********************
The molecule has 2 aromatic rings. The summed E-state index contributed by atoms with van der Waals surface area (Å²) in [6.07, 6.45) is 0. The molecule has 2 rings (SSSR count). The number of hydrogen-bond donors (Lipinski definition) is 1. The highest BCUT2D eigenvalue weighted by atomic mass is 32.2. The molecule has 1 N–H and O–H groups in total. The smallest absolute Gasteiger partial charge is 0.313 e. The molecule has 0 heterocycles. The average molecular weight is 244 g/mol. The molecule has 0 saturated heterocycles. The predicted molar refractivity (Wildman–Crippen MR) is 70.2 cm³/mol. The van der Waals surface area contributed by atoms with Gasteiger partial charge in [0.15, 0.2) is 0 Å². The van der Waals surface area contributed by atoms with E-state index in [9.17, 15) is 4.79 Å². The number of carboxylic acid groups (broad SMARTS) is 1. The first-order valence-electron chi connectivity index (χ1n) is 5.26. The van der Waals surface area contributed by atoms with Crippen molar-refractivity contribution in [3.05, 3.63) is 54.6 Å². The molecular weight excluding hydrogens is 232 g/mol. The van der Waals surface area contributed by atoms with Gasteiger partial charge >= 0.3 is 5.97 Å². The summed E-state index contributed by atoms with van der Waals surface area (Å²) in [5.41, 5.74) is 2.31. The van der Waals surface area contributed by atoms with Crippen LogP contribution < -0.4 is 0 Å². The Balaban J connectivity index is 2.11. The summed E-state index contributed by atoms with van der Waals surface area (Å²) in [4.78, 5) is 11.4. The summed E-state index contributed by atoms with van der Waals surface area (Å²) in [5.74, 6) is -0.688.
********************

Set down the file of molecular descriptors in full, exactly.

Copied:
The molecule has 2 aromatic rings. The summed E-state index contributed by atoms with van der Waals surface area (Å²) in [6.07, 6.45) is 0. The molecule has 2 rings (SSSR count). The number of hydrogen-bond donors (Lipinski definition) is 1. The highest BCUT2D eigenvalue weighted by atomic mass is 32.2. The molecule has 1 N–H and O–H groups in total. The smallest absolute Gasteiger partial charge is 0.313 e. The molecule has 0 heterocycles. The average molecular weight is 244 g/mol. The molecule has 0 saturated heterocycles. The predicted molar refractivity (Wildman–Crippen MR) is 70.2 cm³/mol. The van der Waals surface area contributed by atoms with Gasteiger partial charge in [0.15, 0.2) is 0 Å². The van der Waals surface area contributed by atoms with E-state index in [9.17, 15) is 4.79 Å². The number of carboxylic acid groups (broad SMARTS) is 1. The first-order valence-electron chi connectivity index (χ1n) is 5.26. The van der Waals surface area contributed by atoms with Crippen molar-refractivity contribution in [3.05, 3.63) is 54.6 Å². The molecular weight excluding hydrogens is 232 g/mol. The van der Waals surface area contributed by atoms with Gasteiger partial charge >= 0.3 is 5.97 Å². The summed E-state index contributed by atoms with van der Waals surface area (Å²) in [5.41, 5.74) is 2.31. The van der Waals surface area contributed by atoms with Crippen LogP contribution < -0.4 is 0 Å². The Balaban J connectivity index is 2.11. The summed E-state index contributed by atoms with van der Waals surface area (Å²) in [4.78, 5) is 11.4. The summed E-state index contributed by atoms with van der Waals surface area (Å²) in [5.74, 6) is -0.688.